Frederick Douglass Essay by writingsensation

Frederick Douglass
This paper reviews and examines the life of Frederick Douglass, the widely read and influential African-American author.
# 68231 | 1,335 words | 9 sources | MLA | 2003 | US
Published on Aug 10, 2006 in Literature (American) , African-American Studies (General)

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This paper details the dramatic events that led Frederick Douglass to pave the way for the successful Abolition Movement in America and the post-Civil War abolition of American slavery in 1865. This paper examines the life of Douglass who was born a slave. Douglass, as a young man seeking freedom ran away first to the North and then to England to escape the bonds of slavery. This paper details Douglass' childhood during the era of slavery as well as his determination to learn to read and write, which at the time was unheard of. This paper examines various autobiographical works of writing by Douglass and others including Harriet Jacobs and Phillis Wheatley, which detailed slavery in America. This paper delves into the various works written during the 19th century and which are now used in colleges around the country. The writer contends and explains that Douglass lived and wrote in a time and place where to attempt to subvert the American slavery system as he did was to invite torturous abuse, if not death. This paper also discusses how for the cause of African-American freedom from slavery, Douglass put his safety and his family's safety, on the line again and again.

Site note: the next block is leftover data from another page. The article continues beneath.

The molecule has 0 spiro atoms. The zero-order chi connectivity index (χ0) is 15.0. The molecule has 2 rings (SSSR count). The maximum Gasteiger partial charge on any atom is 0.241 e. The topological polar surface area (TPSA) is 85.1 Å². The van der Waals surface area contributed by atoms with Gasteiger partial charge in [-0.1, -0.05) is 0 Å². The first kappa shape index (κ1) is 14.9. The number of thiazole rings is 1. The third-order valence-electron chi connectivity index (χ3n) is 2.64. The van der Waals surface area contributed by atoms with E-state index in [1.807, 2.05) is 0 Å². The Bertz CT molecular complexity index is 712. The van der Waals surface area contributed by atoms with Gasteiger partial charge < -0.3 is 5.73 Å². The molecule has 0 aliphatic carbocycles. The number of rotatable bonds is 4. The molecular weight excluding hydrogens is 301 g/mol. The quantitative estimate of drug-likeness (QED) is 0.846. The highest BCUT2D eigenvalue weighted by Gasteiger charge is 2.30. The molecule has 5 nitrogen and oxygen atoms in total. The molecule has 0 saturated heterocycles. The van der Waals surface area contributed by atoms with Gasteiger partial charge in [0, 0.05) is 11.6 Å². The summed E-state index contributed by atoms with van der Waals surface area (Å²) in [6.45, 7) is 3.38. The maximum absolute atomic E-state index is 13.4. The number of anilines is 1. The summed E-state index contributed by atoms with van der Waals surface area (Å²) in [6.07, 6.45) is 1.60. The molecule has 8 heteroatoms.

From the Paper:

"Sadly and ironically, then, as these and numerous other slave biographies and autobiographies attest, Frederick Douglass; Linda Brent; Phillis Wheatley, Sojourner Truth and numerous other 19th century African Americans, many of whose speeches and writings are now integral to college and university courses in literature; African American studies; history; sociology, education, and other subjects, never saw for themselves, as students, the inside of a college or university classroom. Well into the 19th century, access to higher (or any) formal education was but a pipe dream for the vast majority of those born slaves. Indeed, from the outset of American slavery, but particularly during the Industrial Revolution, with field labor then needed more than ever to meet the high demand for cotton and textiles, slaves managing to become even minimally literate did so against the expressed will of their masters."

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